Social Communication in Young Children with Traumatic Brain Injury: Relations with Corpus Callosum Morphometry

The purpose of the present investigation was to characterize the relations of specific social communication behaviors, including joint attention, gestures, and verbalization, with surface area of midsagittal corpus callosum (CC) subregions in children who sustained traumatic brain injury (TBI) before 7 years of age. Participants sustained mild (n = 10) or moderate-severe (n = 26) noninflicted TBI. The mean age at injury was 33.6 months; mean age at MRI was 44.4 months. The CC was divided into seven subregions. Relative to young children with mild TBI, those with moderate-severe TBI had smaller surface area of the isthmus. A semi-structured sequence of social interactions between the child and an examiner was videotaped and coded for specific social initiation and response behaviors. Social responses were similar across severity groups. Even though the complexity of their language was similar, children with moderate-severe TBI used more gestures than those with mild TBI to initiate social overtures; this may indicate a developmental lag or deficit as the use of gestural communication typically diminishes after age 2. After controlling for age at scan and for total brain volume, the correlation of social interaction response and initiation scores with the midsagittal surface area of the CC regions was examined. For the total group, responding to a social overture using joint attention was significantly and positively correlated with surface area of all regions, except the rostrum. Initiating joint attention was specifically and negatively correlated with surface area of the anterior midbody. Use of gestures to initiate a social interaction correlated significantly and positively with surface area of the anterior and posterior midbody. Social response and initiation behaviors were selectively related to regional callosal surface areas in young children with TBI. Specific brainbehavior relations indicate early regional specialization of anterior and posterior CC for social communication.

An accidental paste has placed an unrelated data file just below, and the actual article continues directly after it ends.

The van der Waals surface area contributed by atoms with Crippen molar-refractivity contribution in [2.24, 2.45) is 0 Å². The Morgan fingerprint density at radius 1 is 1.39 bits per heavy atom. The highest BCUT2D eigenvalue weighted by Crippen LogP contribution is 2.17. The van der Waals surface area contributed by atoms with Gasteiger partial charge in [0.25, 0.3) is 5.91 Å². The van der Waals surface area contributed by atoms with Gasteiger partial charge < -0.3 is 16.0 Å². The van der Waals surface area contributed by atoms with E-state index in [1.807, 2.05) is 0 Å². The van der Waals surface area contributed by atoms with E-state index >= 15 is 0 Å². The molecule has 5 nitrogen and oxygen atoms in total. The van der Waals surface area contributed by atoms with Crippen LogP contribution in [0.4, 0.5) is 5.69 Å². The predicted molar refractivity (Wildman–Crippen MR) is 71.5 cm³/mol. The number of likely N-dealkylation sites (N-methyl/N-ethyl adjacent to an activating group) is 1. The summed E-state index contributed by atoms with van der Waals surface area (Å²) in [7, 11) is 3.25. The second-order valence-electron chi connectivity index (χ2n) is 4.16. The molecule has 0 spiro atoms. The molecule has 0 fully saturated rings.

from the International Journal of Developmental Neuroscience

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Posted on July 26, 2011, in Research and tagged , , , , , . Bookmark the permalink. Leave a comment.

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